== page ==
When preparing to comply with the new Healthcare Reform law, large employers should recognize the implications of non-compliance as it relates to the play or pay penalty. If your organization has over fifty full-time employees and they were there in the preceding year, you must offer an adequate health care insurance option to them or pay penalties. What does this mean?
It means that if you are a large corporation, your penalties will be assessed based on the recorded number of full-time employees. The pay or play penalty can be calculated in a variety of ways. If you have a number of subsidiaries, your calculations would be different than that of a company with just one major corporation and all of the full-time employees working under that entity. This penalty applies to the corporation or entity that failed to provide “affordable” coverage, which is the main stipulation of the law. If your corporation offers this coverage, then you are in compliance and will not face these penalties.
For more detailed information on the pay to play penalties and how it could affect your organization, contact Bernardini & Donovan Insurance Services.
One of the upcoming changes included in the healthcare reform bill is what is known as the Play or Pay penalty. It’s aimed at larger businesses with a certain amount of employees, and it is not exactly straightforward. An employer can offer health insurance , but, it must be “affordable”. The idea behind the penalty is to offset the cost of insurance for each employee that uses the public health care plans.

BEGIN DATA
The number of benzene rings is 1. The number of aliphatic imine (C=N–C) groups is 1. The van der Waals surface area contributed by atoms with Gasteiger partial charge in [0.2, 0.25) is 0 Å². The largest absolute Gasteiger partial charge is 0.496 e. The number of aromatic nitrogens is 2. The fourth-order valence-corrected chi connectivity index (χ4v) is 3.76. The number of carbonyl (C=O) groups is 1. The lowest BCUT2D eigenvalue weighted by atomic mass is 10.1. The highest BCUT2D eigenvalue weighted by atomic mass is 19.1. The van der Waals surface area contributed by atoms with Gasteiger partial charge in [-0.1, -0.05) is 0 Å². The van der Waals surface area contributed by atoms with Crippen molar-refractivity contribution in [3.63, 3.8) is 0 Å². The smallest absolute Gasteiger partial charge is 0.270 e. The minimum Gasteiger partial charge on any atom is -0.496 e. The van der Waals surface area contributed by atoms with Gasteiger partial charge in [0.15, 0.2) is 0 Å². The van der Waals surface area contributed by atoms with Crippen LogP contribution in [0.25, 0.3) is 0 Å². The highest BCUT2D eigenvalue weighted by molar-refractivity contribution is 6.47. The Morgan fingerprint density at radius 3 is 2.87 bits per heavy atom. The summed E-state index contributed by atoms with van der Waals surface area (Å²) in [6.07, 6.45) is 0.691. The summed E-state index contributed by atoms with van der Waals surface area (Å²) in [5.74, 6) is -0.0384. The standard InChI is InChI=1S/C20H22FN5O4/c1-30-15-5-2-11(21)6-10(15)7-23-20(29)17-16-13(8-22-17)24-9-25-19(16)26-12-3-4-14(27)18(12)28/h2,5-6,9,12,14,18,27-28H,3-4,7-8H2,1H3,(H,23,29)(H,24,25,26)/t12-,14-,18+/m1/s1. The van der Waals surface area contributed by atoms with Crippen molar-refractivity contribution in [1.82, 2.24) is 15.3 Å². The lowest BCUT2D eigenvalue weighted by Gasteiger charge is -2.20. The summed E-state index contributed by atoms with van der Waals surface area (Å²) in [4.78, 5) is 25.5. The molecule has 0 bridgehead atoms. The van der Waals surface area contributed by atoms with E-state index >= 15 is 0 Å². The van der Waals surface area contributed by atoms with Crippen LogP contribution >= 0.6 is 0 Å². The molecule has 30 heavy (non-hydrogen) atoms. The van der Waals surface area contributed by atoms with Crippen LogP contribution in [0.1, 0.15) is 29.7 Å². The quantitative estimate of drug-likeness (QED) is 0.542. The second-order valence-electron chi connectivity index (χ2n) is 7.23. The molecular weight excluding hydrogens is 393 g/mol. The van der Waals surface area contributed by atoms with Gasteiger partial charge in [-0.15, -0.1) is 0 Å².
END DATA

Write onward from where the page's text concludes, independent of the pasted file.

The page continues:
The specifics for the Play or Pay penalty are as follows:
- An employer that has 50 full-time or full-time equivalent employees (IE 100 part-time employees) must offer what is known as “affordable” coverage to all qualifying employees.
- When an employer does not offer health insurance to all employees, an annual tax of $2,000 for each full-time employee if one employee gets federally-subsidized coverage.
- In the case an employer does not offer “affordable” coverage to full-time employees, and one employee gets coverage through the exchange, the employer must pay an annual tax of $3,000 per subsidized employee who gets coverage through the exchange.
For all of these rules, the first 30 full-time employees are exempt from the penalties.
If you are in the Redlands area, or throughout California, contact Bernardini & Donovan Insurance Services for more information about how the penalties can affect your company.